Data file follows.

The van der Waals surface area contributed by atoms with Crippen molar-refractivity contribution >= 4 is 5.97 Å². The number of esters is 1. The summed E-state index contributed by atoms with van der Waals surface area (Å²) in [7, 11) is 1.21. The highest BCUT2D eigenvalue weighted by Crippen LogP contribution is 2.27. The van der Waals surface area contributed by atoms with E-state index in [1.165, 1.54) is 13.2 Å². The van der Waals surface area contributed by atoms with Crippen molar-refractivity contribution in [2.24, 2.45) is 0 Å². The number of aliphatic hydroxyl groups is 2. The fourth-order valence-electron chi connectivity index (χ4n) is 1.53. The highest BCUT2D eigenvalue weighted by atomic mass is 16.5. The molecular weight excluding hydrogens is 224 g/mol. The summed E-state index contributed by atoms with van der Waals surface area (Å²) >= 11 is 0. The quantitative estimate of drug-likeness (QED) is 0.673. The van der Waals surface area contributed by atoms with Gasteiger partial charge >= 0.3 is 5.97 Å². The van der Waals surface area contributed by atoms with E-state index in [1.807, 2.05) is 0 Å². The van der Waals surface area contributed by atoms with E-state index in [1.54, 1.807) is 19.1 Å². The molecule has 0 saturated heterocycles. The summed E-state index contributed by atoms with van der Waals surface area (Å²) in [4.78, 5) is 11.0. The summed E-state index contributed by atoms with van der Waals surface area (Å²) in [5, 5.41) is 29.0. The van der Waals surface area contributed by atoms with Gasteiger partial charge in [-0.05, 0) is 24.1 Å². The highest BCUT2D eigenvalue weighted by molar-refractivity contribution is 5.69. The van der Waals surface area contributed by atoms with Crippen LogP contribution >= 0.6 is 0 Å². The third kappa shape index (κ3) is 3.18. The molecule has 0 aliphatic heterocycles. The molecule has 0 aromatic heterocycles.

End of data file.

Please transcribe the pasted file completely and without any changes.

The van der Waals surface area contributed by atoms with Crippen molar-refractivity contribution >= 4 is 5.97 Å². The number of esters is 1. The summed E-state index contributed by atoms with van der Waals surface area (Å²) in [7, 11) is 1.21. The highest BCUT2D eigenvalue weighted by Crippen LogP contribution is 2.27. The van der Waals surface area contributed by atoms with E-state index in [1.165, 1.54) is 13.2 Å². The van der Waals surface area contributed by atoms with Crippen molar-refractivity contribution in [2.24, 2.45) is 0 Å². The number of aliphatic hydroxyl groups is 2. The fourth-order valence-electron chi connectivity index (χ4n) is 1.53. The highest BCUT2D eigenvalue weighted by atomic mass is 16.5. The molecular weight excluding hydrogens is 224 g/mol. The summed E-state index contributed by atoms with van der Waals surface area (Å²) >= 11 is 0. The quantitative estimate of drug-likeness (QED) is 0.673. The van der Waals surface area contributed by atoms with Gasteiger partial charge >= 0.3 is 5.97 Å². The van der Waals surface area contributed by atoms with E-state index in [1.807, 2.05) is 0 Å². The van der Waals surface area contributed by atoms with E-state index in [1.54, 1.807) is 19.1 Å². The molecule has 0 saturated heterocycles. The summed E-state index contributed by atoms with van der Waals surface area (Å²) in [4.78, 5) is 11.0. The summed E-state index contributed by atoms with van der Waals surface area (Å²) in [5, 5.41) is 29.0. The van der Waals surface area contributed by atoms with Gasteiger partial charge in [-0.05, 0) is 24.1 Å². The highest BCUT2D eigenvalue weighted by molar-refractivity contribution is 5.69. The van der Waals surface area contributed by atoms with Crippen LogP contribution >= 0.6 is 0 Å². The third kappa shape index (κ3) is 3.18. The molecule has 0 aliphatic heterocycles. The molecule has 0 aromatic heterocycles.